Friday, July 10, 2009

Imaging Imagining

A Window, Philadelphia


Copernicus jettison’d the Ptolemaic
paradigm of an order’d
universe, The Jetsons got
oust’d off the net-
works before the introduction
of the euro. Empiricism
of the “straight reply”
is the straight reply.
Napping scores the brain-
cells for a post-
preprocess’d bout with slouchy
diligence, a disposition session
wherein the idiocy folds
appear pre-creased, so
easy it is to
say the Skokie thing.
I am trying to
keep up a high-
dollar ratio between militantly
unmitigated musical sawing wild
and bash ratiocinatory stress-
relations: who can’t see
that? A robin is
singing its cheery [beat]
cheerio nonsense high up
in a red oak:
there’s always a robin
hereabouts doing that shit,
it’s Michigan after all.
I like to think
I hear Robert Duncan
intoning a sotto voce
count-off during that
pause in the robin-
blaze. That guy: talk’d
a continual circuitry—all
throughout the patient dis-
mantling of a noise
he’d be there talking.
What’s gamut for one’s
elixir for another. “Oh
Ptolemy,” one says—stretching
it (the word) out
like tea with boysenberry
jam—“I miss’d my
chance to say ‘Meet
you in the Eurozone!’”

Lazy. Trying to comprehend what Lezama Lima means (what anybody means) by “image.” Here (out of the excellent José Lezama Lima: Selections (University of California Press, 2005), edited by Ernesto Livon-Grosman) Lezama Lima is responding to a query by Armando Alvarez Bravo (“Image in your poetry is a motif, a theme, a concern. It arises as a defense against realities that become realities by their own momentum, but, at the same time, it arises as a force. How do you establish the relationships between image and metaphor?”):
In terms of my poetic system of the world, metaphor and image have as much in the way of carnality or living flesh within the poem as they have in the way of philosophical efficacy, external world, or essential reason. One of the mysteries of poetry is the relationship between the analogue or connective force of metaphor, which advances and by so doing creates what we might call the substantive ground of poetry, and this advance through infinite analogies to a final point where the image is located, which image has a powerful regressive force, capable of covering all the substantiveness. The relation between metaphor and image can be likened to a horse that can both fly and swim and persists within a resistant substance, which is what we may consider the image to be. The image is the reality of the invisible world. Thus the Greeks placed images as populators of the world of the dead. I believe that the marvel of a poem is that it manages to create a body, a resistant substance set between a metaphor that advances by creating infinite connections and a final image that assures the survival of that substance, that poiesis. . . . The connections of metaphor are progressive and infinite. The firecovering that the image forms over the substantiveness of poetry is as unitary and fixed as a star. That’s why I state in one of my poems this deep paradox of poetry: that love is not made caressingly from pore to pore, but from pore to star, where space forms a suspension and the body plunges down and swims at length.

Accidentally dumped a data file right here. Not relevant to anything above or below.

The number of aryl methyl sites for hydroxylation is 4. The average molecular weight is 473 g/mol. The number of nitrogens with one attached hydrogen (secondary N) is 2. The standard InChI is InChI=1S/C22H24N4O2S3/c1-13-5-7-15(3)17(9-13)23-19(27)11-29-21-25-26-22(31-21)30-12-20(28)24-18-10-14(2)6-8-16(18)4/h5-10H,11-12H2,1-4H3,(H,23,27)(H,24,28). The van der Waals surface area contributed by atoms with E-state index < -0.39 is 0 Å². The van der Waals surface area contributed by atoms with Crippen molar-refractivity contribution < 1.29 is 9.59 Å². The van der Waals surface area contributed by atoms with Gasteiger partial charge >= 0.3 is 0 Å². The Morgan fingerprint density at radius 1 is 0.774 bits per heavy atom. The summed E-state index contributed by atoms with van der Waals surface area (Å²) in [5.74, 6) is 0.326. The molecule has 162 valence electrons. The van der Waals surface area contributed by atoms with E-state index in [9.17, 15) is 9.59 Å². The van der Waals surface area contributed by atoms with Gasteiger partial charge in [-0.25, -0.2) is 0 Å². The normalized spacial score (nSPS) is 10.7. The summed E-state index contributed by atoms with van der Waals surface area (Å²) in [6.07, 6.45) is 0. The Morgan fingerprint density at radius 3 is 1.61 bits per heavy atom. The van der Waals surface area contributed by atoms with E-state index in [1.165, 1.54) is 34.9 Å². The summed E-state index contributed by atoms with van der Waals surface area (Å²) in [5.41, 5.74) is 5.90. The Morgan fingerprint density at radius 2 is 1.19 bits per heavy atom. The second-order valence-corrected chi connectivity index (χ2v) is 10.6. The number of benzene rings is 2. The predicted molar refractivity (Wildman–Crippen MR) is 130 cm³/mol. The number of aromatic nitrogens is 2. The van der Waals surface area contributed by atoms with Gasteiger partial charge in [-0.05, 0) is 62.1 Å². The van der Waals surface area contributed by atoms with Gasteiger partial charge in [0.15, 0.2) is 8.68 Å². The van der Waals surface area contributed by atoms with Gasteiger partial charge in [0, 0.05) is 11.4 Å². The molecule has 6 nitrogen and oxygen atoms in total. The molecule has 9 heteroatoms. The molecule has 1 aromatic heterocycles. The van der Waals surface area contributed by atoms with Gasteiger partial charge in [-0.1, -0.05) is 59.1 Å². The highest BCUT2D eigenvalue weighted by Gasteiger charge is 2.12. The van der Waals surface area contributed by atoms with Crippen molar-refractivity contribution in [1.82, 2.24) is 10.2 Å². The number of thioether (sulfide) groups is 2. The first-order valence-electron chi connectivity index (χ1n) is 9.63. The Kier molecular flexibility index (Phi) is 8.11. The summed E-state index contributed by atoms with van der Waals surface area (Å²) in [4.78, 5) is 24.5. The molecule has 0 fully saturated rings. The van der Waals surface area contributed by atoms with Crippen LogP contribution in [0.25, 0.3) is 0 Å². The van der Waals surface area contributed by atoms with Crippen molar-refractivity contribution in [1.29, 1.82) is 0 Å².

Something, Toto, tells me we’re a long way off “An ‘Image’ is that which presents an intellectual and emotional complex in an instant of time,” no? Although: Pound’s sense of the instantaneity of the “presentation”—the suddenness of that unveiling (“It is the presentation of such a ‘complex’ instantaneously which gives that sense of sudden liberation; that sense of freedom from time limits and space limits; that sense of sudden growth . . .”)—seems akin to Lezama Lima’s breathtaking sense of liberation (“the body plunges down”). What is absent here (if one insists on translating it into a norteamericano context): a sense of the “thingness” of the physical world as what Lezama Lima calls the “substantive ground.” It’s as if metaphor (a cycle of unending replacements) leaps into motion of its own accord, only to arrive (land, “ground”?) somehow (“the marvel of a poem is”) at “a final point where the image is located.” “Of its own accord”—I trust that’s what the Williams of Spring and All would call “imagination” (“an actual force comparable to electricity or steam”):
Imagination is not to avoid reality, nor is it description nor an evocation of objects or situations, it is to say that poetry does not tamper with the world but moves it—It affirms reality most powerfully and therefore, since reality needs no personal support but exists free from human action, as proven by science in the indestructibility of matter and of force, it creates a new object, a play, a dance which is not a mirror up to nature but—
And Williams’s defining line—“poetry: new form dealt with as a reality in itself”—swoops in the complete the ellipsis. (Or: “As birds’ wings beat the solid air without which none could fly so words freed by the imagination affirm reality by their flight”—an image rather oddly akin to Lezama Lima’s “horse that can both fly and swim and persists within a resistant substance.”) Too, like Lezama Lima, isn’t Williams suggesting that the triggering spark of poiesis (“independent—moving at will from one thing to another”) is “not ‘like’ anything but transfused with the same forces which transfuse the earth”:
Nature is the hint to composition not because it is familiar to us and therefore the terms we apply to it have a least common denominator quality which gives the currency—but because it possesses the quality of independent existence, of reality which we feel in ourselves. It is not opposed to art but apposed to it.
At which point my recognizably “lazy” brain-box need’d a long walk through the aster-spiked fields under the spray’d-out recklessness of the salutary stars: not a “fit” but a unitary skinless experience.

José Lezama Lima, 1910-1976